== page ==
I doubt it would be possible for me to take another brand seriously at this point.


Esprits are usually in A garage. It’s better if they are in the owners garage, because that means that they are in rude health, but it isn’t taken for granted, is it?

As the story goes, mine is in my garage again, and the garage has that “Esprit smell” to it. You know, a little oil, a little coolant, and car polish… …it’s nice.

We went to get it Saturday. I confess to a growing sense of excitement. It’s a cool car and I very much want to put some miles on it.

As the story goes, we turned up at SCC Auto (Stan the Lotus whisperers garage) at about noon. A fellow was picking up his Chevrolet Chevelle and he asked me if I wished I had his engine in my car. I told him I liked my chances against his car with the engine I had. In the next bay over I found the Lotus purring away, (I had asked Stan to fire it up so I had some engine temp when I left), and the second I stepped out of the Volkswagen to greet the car, the idle went haywire, the check engine light went on, and it died. Stan gave me this suspicious look, and muttered “it’s you… …this car was running perfectly until you got here…” (Thank god Chevy guy was gone) It was priceless.


Moments later my cell phone rang. It was my wife who was in the VW, six feet away. She was aware of the crisis, and due to a prior relationship with my 98, has a level of trust with Esprits, that rivals the relationship between the North and South Koreas. Sadly, it’s earned. I told her to hold on, she replied that she was giving odds it was staying right where it was for the time being.

Stan plugged the scan tool in and we pulled the codes. Mat sensors and evap. Both minor. Both emissions related. We cleared them and it was fine. Off we went. Good temp, good idle, no leaks. All systems go.

We got the car in the garage and on a battery tender and I hoped to drive it later that day when my chores were done.

When I finally got around to driving it again the next morning, I fired it up and let it idle for a few minutes before I took off. As I sat down I noticed the “check engine” light on again. Unfortunately, Nancy was next to me and gave me that “look” again. She said, “you ain’t going nowhere, are you”, and I feared she was right.

It was exhibiting a p0442 code which is a minor emissions leak. I phoned Stan who told me to check the connection on the solenoid on the firewall. I pushed on it and it clicked. I cleared the codes and fired the car. It SEEMED fine, so off I went as my wife rolled her eyes.

At this point it’s pretty obvious to me that I need new tires. As in, I think the set of Dunlop’s it is on at the moment are original equipment. I hope there are some viable choices left.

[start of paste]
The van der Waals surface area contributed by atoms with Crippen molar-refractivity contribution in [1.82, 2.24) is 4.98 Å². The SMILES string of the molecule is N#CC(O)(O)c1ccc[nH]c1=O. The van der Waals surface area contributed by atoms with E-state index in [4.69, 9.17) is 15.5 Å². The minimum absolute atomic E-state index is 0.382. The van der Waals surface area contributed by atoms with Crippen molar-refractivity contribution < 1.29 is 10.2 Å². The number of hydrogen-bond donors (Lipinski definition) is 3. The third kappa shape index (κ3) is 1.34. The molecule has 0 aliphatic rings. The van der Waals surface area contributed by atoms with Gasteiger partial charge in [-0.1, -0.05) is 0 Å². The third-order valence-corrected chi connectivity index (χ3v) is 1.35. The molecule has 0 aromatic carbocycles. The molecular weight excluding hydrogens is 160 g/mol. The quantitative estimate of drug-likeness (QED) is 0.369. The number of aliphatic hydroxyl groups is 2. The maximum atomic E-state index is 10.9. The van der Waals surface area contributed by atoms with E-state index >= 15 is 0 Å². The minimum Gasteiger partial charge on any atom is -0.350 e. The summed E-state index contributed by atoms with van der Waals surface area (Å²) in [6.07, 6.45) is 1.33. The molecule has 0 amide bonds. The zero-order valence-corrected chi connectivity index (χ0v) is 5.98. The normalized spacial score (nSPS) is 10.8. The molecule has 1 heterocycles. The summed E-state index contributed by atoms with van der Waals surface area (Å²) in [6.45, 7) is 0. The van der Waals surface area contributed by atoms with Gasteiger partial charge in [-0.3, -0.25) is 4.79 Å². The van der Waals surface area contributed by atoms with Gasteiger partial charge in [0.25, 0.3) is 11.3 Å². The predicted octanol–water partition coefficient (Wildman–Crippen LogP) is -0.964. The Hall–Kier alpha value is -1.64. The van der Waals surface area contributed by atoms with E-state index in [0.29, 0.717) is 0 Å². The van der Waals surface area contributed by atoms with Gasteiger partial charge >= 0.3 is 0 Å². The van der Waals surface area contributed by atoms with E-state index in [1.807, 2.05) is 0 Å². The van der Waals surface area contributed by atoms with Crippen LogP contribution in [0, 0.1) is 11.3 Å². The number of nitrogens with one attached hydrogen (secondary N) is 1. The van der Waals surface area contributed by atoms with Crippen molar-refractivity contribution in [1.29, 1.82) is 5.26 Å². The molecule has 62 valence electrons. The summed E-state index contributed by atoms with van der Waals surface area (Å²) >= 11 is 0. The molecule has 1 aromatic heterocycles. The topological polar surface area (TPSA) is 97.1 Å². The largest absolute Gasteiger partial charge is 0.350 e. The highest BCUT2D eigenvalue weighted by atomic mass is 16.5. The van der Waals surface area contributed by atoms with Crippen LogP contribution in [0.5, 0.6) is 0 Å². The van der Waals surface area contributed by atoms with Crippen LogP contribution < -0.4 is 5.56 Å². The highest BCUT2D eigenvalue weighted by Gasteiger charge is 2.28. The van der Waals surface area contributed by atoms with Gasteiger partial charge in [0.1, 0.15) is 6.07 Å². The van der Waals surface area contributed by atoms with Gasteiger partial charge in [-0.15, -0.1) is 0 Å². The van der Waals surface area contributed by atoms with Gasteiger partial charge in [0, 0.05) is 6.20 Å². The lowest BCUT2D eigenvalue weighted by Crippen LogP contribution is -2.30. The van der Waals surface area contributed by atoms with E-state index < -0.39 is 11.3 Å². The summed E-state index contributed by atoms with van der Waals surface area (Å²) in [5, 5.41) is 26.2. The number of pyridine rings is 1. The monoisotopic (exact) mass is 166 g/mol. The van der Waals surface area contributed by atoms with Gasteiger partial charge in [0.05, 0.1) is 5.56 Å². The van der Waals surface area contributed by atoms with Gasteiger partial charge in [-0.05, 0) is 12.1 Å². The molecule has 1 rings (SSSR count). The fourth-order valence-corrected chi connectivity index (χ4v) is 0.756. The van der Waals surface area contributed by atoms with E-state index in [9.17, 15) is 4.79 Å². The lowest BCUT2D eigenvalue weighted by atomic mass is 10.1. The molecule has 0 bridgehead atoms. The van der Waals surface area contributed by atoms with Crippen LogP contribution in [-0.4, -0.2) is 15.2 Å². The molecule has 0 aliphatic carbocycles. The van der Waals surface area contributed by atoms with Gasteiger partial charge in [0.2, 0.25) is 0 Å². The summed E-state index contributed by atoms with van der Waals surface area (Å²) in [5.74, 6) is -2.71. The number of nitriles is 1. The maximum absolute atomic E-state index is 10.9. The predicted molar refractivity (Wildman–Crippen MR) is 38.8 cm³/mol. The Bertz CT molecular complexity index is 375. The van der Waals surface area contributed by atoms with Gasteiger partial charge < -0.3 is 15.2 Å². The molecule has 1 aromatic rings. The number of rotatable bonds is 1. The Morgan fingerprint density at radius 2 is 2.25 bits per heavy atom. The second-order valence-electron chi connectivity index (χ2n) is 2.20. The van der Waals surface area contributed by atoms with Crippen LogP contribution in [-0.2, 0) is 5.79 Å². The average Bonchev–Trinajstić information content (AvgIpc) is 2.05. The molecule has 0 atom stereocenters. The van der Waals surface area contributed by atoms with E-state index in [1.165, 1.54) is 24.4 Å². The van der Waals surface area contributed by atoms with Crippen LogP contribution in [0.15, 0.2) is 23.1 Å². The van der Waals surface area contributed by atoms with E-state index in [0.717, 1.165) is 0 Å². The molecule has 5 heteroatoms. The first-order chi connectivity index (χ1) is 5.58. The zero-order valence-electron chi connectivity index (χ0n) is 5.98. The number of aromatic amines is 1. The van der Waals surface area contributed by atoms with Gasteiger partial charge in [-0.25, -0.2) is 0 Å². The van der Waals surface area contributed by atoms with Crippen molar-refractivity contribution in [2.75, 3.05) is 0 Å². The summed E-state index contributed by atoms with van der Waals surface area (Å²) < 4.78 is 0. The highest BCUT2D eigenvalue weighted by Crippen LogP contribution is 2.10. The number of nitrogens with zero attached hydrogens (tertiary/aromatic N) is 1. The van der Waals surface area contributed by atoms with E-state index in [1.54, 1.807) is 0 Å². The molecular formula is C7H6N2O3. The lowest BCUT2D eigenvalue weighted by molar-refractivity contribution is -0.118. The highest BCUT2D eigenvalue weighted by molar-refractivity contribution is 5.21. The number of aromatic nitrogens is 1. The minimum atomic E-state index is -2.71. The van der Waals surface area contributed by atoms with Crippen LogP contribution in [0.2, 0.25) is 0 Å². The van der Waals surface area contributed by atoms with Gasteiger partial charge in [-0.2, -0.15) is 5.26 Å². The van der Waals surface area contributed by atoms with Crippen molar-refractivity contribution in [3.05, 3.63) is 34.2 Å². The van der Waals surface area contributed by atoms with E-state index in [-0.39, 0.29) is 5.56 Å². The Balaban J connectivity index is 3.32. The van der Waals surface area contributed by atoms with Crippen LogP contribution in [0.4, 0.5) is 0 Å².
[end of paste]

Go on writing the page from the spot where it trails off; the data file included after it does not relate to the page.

The good news is that it feels mechanically strong. The better news is that ignitiongate is over.

There is never a dull moment.

The Esprit comes back tomorrow. I’d like to say I’m excited, but I am not. I am apprehensive. The thing that is getting me is the worry that we are not done with its issues yet. That circle of trust that normal people have with their cars, (you know, the ones that start every time…) isn’t quite there yet, and while I embrace the idea of Esprits as driveway art, I still kind of want to drive the fucking thing from time to time.

I know it’s kind of like complaining about the taste of grape Flavor-ade AFTER Reverend Jones makes you hero chug a cup, but what’s a fellow to do.

The starter is a plenum-off job. Since Stan was in there, common sense dictated that the spark plugs, plug wires, and coil packs had to go. We took advantage of the down time to replace the water pump as well, and while the coolant was drained, changed the coolant hoses. The oil leak at the turbo was a loose fitting, and the axle seals I’ll ignore until the gearbox comes out.

Thank god the weather has been mostly crap.

The way I see it, if we have indeed, finally and forever, iced the ignition issue, I am a radiator, some catalytic converters, a chin spoiler (my fault) a timing belt service and some tires away from being recommissioned. The tires will be an issue as the factory recommended rubber has been out of production for some time, and ever since the day my pal Dave Minter once growled at a group of Esprit owners when one of us (thank god not me…) haplessly suggested that they had IMPROVED on a Lotus suspension, I have been more than a little OCD about keeping as close to stock specification as humanly possible. Especially with regard to the tires and suspension. You know, if its good enough for Alister McQueen, it’s good enough for me…

In other news, on the recommendation of my buddy Beck, I bought a very fancy-pants fuse tester with the kinky sounding name “Power Probe”. I imagine it adding several years to my life as it tests fuses without having to pull them. In an English car, that’s material.

I hope the next couple of posts are about road trips, but with an Esprit, you never really know what is going to happen next.